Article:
Journal Article

Contradiction, convergence and the knowledge economy: the confluence of academic and commercial biotechnology

Steven Peter Vallas and Daniel Lee Kleinman

in Socio-Economic Review

Published on behalf of Society for the Advancement of Socio-Economics

Volume 6, issue 2, pages 283-311
Published in print April 2008 | ISSN: 1475-1461
Published online May 2007 | e-ISSN: 1475-147X | DOI: http://dx.doi.org/10.1093/ser/mwl035
Contradiction, convergence and the knowledge economy: the confluence of academic and commercial biotechnology

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Efforts to understand the structure of the emerging knowledge economy have paid particular attention to the shifting boundary between academic and commercial (for-profit) research, especially in life sciences. Yet, empirical studies have tended to adopt a segmented approach, focusing on either industry or the academy, thus obscuring the increasingly interwoven nature of these two domains. In this paper, we explore the changing organizational logics that govern both academic and corporate science, using interview data gathered from two important clusters of the biotechnology industry: Route 128 in Massachusetts and the San Francisco Bay area. These data, while provisional, lead us to suggest that cultural traffic between university and commercial science has increased, blurring the boundary between them and generating a new and often contradictory knowledge regime, the product of a growing confluence of organizational logics that had previously been distinct. The emergence of this regime, which conforms to Stark's (2001) notion of ‘heterarchy’, holds important implications for prevailing theories of university–industry relations and of organizational change as well.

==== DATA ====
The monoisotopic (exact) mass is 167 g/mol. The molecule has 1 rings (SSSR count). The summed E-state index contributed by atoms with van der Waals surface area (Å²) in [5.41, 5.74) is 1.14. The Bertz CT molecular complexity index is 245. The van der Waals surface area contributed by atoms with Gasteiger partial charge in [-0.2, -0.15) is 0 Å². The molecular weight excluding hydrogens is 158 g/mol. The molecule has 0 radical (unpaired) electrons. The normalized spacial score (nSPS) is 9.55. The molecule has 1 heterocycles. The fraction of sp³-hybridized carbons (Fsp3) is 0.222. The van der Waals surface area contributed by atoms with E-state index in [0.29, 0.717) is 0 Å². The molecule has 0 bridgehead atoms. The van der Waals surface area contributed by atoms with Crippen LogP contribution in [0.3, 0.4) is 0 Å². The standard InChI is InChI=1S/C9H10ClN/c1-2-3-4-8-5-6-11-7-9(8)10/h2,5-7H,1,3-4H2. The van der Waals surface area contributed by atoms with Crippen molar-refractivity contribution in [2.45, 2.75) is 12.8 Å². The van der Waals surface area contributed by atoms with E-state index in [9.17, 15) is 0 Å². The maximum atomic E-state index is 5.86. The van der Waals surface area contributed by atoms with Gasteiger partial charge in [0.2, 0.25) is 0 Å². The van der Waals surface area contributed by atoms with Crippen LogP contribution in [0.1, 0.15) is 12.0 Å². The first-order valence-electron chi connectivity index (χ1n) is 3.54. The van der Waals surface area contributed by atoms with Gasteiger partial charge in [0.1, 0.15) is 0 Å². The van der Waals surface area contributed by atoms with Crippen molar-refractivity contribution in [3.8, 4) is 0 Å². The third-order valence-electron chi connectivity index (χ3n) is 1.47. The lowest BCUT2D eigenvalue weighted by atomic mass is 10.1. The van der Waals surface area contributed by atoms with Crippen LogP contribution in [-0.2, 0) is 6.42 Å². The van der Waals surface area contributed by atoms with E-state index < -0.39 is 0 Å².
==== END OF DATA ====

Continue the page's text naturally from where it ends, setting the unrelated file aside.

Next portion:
Keywords: knowledge based economy; organizational change; university–industry relations; science; L0 industrial organization; L1 market structure; firm strategy; market performance

Journal Article.  11221 words. 

Subjects: Moral Philosophy ; Corporate Social Responsibility ; Welfare Economics ; Political Economy ; Economic Sociology

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